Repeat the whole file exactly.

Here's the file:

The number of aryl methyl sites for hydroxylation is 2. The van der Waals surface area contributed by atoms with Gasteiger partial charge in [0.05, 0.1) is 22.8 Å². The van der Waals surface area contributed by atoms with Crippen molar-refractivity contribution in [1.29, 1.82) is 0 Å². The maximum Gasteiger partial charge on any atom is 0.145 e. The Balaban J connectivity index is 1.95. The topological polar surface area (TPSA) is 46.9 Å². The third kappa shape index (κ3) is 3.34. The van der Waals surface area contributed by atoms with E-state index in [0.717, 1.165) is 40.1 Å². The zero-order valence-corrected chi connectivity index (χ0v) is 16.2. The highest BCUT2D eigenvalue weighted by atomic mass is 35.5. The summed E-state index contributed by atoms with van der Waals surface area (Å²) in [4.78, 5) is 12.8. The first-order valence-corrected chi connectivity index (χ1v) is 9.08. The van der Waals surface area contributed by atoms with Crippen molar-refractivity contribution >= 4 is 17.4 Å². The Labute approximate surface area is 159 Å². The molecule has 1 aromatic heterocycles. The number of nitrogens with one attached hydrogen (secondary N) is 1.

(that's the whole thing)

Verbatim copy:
The number of aryl methyl sites for hydroxylation is 2. The van der Waals surface area contributed by atoms with Gasteiger partial charge in [0.05, 0.1) is 22.8 Å². The van der Waals surface area contributed by atoms with Crippen molar-refractivity contribution in [1.29, 1.82) is 0 Å². The maximum Gasteiger partial charge on any atom is 0.145 e. The Balaban J connectivity index is 1.95. The topological polar surface area (TPSA) is 46.9 Å². The third kappa shape index (κ3) is 3.34. The van der Waals surface area contributed by atoms with E-state index in [0.717, 1.165) is 40.1 Å². The zero-order valence-corrected chi connectivity index (χ0v) is 16.2. The highest BCUT2D eigenvalue weighted by atomic mass is 35.5. The summed E-state index contributed by atoms with van der Waals surface area (Å²) in [4.78, 5) is 12.8. The first-order valence-corrected chi connectivity index (χ1v) is 9.08. The van der Waals surface area contributed by atoms with Crippen molar-refractivity contribution >= 4 is 17.4 Å². The Labute approximate surface area is 159 Å². The molecule has 1 aromatic heterocycles. The number of nitrogens with one attached hydrogen (secondary N) is 1.